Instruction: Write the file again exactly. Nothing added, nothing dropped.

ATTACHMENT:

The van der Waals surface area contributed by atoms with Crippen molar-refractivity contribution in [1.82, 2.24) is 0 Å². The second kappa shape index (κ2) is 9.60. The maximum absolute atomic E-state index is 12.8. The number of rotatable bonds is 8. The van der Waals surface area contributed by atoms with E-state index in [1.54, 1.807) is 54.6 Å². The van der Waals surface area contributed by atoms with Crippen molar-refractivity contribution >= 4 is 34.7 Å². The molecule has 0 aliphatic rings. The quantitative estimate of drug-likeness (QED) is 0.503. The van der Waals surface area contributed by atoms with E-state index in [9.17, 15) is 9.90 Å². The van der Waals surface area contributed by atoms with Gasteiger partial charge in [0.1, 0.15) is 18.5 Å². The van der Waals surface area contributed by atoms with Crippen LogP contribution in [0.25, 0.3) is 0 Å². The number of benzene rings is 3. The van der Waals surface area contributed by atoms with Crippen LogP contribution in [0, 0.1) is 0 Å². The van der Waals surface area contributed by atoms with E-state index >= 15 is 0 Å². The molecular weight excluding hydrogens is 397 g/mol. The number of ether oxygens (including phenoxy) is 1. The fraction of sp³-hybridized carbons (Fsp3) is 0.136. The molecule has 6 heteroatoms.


The van der Waals surface area contributed by atoms with Crippen molar-refractivity contribution in [1.82, 2.24) is 0 Å². The second kappa shape index (κ2) is 9.60. The maximum absolute atomic E-state index is 12.8. The number of rotatable bonds is 8. The van der Waals surface area contributed by atoms with E-state index in [1.54, 1.807) is 54.6 Å². The van der Waals surface area contributed by atoms with Crippen molar-refractivity contribution >= 4 is 34.7 Å². The molecule has 0 aliphatic rings. The quantitative estimate of drug-likeness (QED) is 0.503. The van der Waals surface area contributed by atoms with E-state index in [9.17, 15) is 9.90 Å². The van der Waals surface area contributed by atoms with Gasteiger partial charge in [0.1, 0.15) is 18.5 Å². The van der Waals surface area contributed by atoms with Crippen LogP contribution in [0.25, 0.3) is 0 Å². The number of benzene rings is 3. The van der Waals surface area contributed by atoms with Crippen LogP contribution in [0, 0.1) is 0 Å². The van der Waals surface area contributed by atoms with E-state index >= 15 is 0 Å². The molecular weight excluding hydrogens is 397 g/mol. The number of ether oxygens (including phenoxy) is 1. The fraction of sp³-hybridized carbons (Fsp3) is 0.136. The molecule has 6 heteroatoms.